Presenting the Long-Term Case For Investing in Russia


Sofia Miroyedova
Vladimir Pakhomov

In 1993, delivering his Nobel Prize lecture, Douglas C. North famously said: "Organizations … reflect the institutional matrix. That is, if the institutional framework rewards piracy, then piratical organizations will come into existence."

Over the past 25 years, Russia has had more than its fair share of piratical organizations. Add in the recent bouts of macroeconomic instability and geopolitical tensions, and only a hardcore contrarian would entertain the idea of investing in Russia.

Yet, now could be a great time to put capital to work in Russia with a long-term view. It comes down to a simple idea: The Russian institutional matrix is changing, and few have noticed.

An institution is an interaction of three elements: formal rules, informal traditions, and enforcement mechanisms.

Ever since 1991, there have been a numerous attempts at changing the legal framework and the law enforcement agencies, but nothing has had a meaningful effect on the country's fortunes except for the oil price. This is because the people — the informal part of the institutional matrix — did not suddenly change in 1991.

Everyday interactions continued to be based on a personal network of informal connections. To get by, let alone succeed, an individual had to know the right people in the right places, very often ignoring or violating the formal rules. Impersonal exchange, where individuals and organizations rely on a set of rules in order not to be personally involved in every transaction, was not possible.

One of the key elements in the Western growth over centuries, impersonal exchange allows for massive increases in scale. A ship owner doesn't need to be personally involved in every transaction — crews can simply be hired to expand the business.

Without impersonal exchange, the Russian economy has operated at a scale a fraction of which could be expected from similar geography. Now, for the optimistic part.

If you look carefully at what has been going on in Russia over the last five years, you cannot fail to notice a shift in people's behavior. Starting from tiny things, with drivers on the roads slowing down before a pedestrian crossing, residents taking care of their driveways, parks and, in general, caring about what's going on around them. There are new businessmen, focused on productivity rather than winning inflated government contracts.

A new generation of 35-40 year-olds are taking over senior management positions. These people were teenagers during the property grab of the early 1990s, and are still romantically attached to the dream of building something lasting. Well educated, they only now have the resources to change the way things are done.

Trust and impersonal exchange are slowly finding their way back into society. True, it is partly because the Internet does not require face-to-face communication to make a transaction. But the key reason is that, due to rapid wealth accumulation, the structure of incentives is changing: There is a growing understanding that establishing and playing by some rules is more profitable than opportunistic actions.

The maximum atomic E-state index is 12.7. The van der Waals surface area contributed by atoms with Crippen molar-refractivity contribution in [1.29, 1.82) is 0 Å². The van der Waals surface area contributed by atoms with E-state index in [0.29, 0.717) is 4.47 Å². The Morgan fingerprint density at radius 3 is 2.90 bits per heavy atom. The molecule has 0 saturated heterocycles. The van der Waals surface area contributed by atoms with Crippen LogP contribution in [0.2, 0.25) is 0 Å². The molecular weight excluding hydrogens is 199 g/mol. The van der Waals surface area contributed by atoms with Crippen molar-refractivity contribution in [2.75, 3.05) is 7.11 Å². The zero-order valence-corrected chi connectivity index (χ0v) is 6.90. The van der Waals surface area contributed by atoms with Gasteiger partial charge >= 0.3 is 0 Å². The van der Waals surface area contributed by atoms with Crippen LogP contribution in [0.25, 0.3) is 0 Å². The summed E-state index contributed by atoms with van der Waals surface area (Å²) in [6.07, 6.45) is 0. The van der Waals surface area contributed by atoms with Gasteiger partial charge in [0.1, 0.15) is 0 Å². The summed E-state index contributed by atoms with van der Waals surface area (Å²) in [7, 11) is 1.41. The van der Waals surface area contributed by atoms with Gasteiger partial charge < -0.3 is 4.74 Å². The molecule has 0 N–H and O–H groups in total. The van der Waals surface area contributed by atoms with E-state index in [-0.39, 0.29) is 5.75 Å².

Some branches of the state have also played a key role in this change, by increasing the costs of opportunistic behavior.

In particular, by relentlessly killing off dodgy banks, insurance companies and crooked pension funds, the Russian Central Bank has done more for the Russian institutional dynamic over the last three years than any number of reform-focused governments put together.

Think about it in these terms: After the abolishment of slavery in 1861, it took Russia about 50 years to become one of the fastest growing economies in Europe. It was not the generation that was freed from slavery that had achieved success, nor was it the second. We are only halfway through a shift of similar proportions, post 1991.

So, answering the first part of the question — why Russia, an economy going through an institutional shift of that magnitude, will deliver a relatively higher return over the long term.

Answering the second part of the question — why now — is relatively easy: With the ruble devaluation, interest rates where they are and sanctions, Russia now is probably the cheapest place to produce anything, with asset values often at a discount to replacement costs. Banks are taking haircuts on loans. There are management teams in many industries — teams that already have great track records.

Yet, there is no bright future with unlimited profits for everyone. Uncertainty is as high as ever, politics playing a major role in generating this uncertainty. But if your horizon looks ahead 15-20 years — years possibly as choppy as the last 25 — Russia will certainly do much better than the world average.

Vladimir Pakhomov is founder and managing partner of Olympia Capital.

The views expressed in opinion pieces do not necessarily reflect the position of The Moscow Times.

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